Tuesday, September 15, 2009

Nam Nam Nam Nam - A Viet Namese Primer

The disembarkation card the pretty airhostess of Tiger Airways handed us over when the aircraft was preparing to land at Ho Chi Minh City Airport was bilingual. In such situations, for want of anything better to do, I do two things: the first is to look for typos; the other, to compare the English words and the corresponding words in the 'other' language, to find similarities between the two.

This time I was not lucky on either count. No typos, no similar words. They I decided I could try learning some Viet Namese words. 'Nam', I found, was Year - as in Date of birth (Date/Month/Year).


Soon, it was touchdown time. Presently, we were in the terminal building. After the immigration and customs formalitis which took an unduly long tme, as we waited for the carousel to bring our registed baggage, I thought I could go to the loo. Proceeding in the general direction, I saw two doors adjacent to each other bearing the words NU (with the picture of a woman) on one and NAM (with the picture of a man) on the other. Pretty obvious.


Then it struck me: the two words - the words for year and man in Viet Namese - are the same! I know there are a few words in most languages which have two or more meanings (Without them, life would be hard for the punsters!) but usually they would be used in only one very commonly understood sense. Like in Sanskrit, Raatri (or nisha, rajani or nisheetHini etc) means night, but all of them mean turmeric too. It must be tough, I thought.


But surprise was yet to come. A couple of days later, I accompanied my son Hari to the vegetable market in Buon Ma Thuot, the capital of Dak Lak Province in Central Highlands. (He causes a flutter wherever he goes in Viet Nam, as he stands a jaw-dropping six foot three inches tall in a land where the average adut male height is 5' 3". I often see that by the time the jaws are hoisted back to their normal position, they drop again when he opens his mouth: he likes to show off the more than usual proficiency he has acquired in Viet Namese language in less than nine months of stay here!) He asked for a kilogram of broccoli. The piece that the vendor picked weighed a kilo and a half. Hari said, 'Don't cut it, I'll take it, though it is 500 grams heavier.' I thought I heard the word 'nam' there. When I asked him, Hari told me, Nam means 'five'. And he added, 'Nam' can mean South, too.

I wondered: If someone wanted to say in Viet Namese that a man had lived in the South for five years, what would he say?

That was not the end. We were in an upmarket cafe in Da Lat that serves coffee in different forms - espresso, mocha, cappucino, cold coffee, chocolate coffee, cafe au lait, etc. I opted for coffee with milk and a lot of ice and Bhawani for hot coffee. Hari translated our choice for the benefit of the attendant: 'Ca phe sua da for him and ca phe nam for her.'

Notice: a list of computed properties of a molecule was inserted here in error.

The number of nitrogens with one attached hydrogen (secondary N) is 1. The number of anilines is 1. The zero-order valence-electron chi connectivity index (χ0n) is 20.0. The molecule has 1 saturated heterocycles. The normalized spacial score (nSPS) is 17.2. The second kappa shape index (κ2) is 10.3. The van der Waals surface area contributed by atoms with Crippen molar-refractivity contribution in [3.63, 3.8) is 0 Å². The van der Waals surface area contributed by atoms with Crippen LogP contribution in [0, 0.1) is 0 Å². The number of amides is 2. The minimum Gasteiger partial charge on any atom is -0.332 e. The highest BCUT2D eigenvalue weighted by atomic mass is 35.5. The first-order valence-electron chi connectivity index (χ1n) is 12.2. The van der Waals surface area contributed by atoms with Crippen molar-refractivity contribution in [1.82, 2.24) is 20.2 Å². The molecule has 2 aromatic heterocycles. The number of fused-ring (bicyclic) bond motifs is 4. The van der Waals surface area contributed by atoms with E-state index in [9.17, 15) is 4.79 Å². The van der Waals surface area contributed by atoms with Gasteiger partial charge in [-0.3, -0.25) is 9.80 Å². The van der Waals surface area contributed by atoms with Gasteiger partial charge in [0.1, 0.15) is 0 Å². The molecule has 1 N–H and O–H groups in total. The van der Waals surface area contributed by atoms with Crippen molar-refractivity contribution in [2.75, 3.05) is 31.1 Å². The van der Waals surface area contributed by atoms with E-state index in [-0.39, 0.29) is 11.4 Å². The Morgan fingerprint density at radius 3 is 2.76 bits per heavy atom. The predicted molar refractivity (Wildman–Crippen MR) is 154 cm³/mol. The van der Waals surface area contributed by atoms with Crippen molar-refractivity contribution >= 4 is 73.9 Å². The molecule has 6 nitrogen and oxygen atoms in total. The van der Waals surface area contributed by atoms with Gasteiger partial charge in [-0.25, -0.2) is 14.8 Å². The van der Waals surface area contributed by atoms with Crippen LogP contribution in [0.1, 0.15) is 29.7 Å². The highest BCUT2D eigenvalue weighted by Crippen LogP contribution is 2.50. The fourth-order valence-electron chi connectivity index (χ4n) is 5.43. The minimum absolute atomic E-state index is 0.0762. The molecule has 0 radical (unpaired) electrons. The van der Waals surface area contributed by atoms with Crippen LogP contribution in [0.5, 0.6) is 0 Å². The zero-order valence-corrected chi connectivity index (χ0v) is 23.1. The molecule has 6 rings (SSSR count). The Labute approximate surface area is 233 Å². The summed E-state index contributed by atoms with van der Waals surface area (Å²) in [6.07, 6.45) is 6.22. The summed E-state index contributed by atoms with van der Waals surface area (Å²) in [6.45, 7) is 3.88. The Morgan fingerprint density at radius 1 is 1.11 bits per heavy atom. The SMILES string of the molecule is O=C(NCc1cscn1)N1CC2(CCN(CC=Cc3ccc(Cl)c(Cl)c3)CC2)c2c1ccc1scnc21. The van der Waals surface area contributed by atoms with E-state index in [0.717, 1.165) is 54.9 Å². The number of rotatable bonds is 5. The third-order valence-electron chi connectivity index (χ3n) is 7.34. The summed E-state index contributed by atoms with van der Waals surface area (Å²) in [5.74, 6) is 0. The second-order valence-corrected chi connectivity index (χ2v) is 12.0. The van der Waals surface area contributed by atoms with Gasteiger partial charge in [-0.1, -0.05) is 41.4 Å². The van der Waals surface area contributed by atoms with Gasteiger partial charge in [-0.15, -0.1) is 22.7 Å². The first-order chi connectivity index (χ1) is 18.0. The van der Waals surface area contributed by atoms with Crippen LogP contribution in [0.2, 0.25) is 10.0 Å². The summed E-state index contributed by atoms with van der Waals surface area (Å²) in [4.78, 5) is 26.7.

It is a testimony to the strength of my mind that I did not faint when I realised that 'Nam' also means hot!

7 comments:

Santanu Sinha Chaudhuri said...

Interesting, particularly the study of vertical movement of jaws. What does the Nam of Viet Nam mean?

A Stoic said...

How much longer do you have left to write.....? You might consider writing more tenaciously now; and not perfunctorily.
[Of course, you might have penned serious stuff earlier....]

A Stoic said...

I meant, take up writing more seriously; and not that what you wrote is not serious...
People who have things to say often leave without saying them, and humanity loses thereby.

wannabe said...

Santanu, Thanks. I need to find out.

A Stoic, the trouble is, I am not wannabealdoushuxley, I am wannabewodehouse! Only serious persons can take to serious writing. If I have written on any serious subject, that is an exception, ot the rule.

Ashok Menath said...

I am catching up after some break. Anyway, I have serious reservations about the insinuation that PGW was not serious. Every writing is serious.Isn't it?
Let us not be "Eyeless in Blogosphere" ( with due apologies to AH)

Ashok Menath said...

I am catching up after some break. Anyway, I have serious reservations about the insinuation that PGW was not serious. Every writing is serious.Isn't it?
Let us not be "Eyeless in Blogosphere" ( with due apologies to AH)

wannabe said...

Ashok, I agree. Wodehouse had a flippant style, but dealt with many serious topics of his time. As for me I do not know if my style is flippant, but I have hardly any serious thing to say!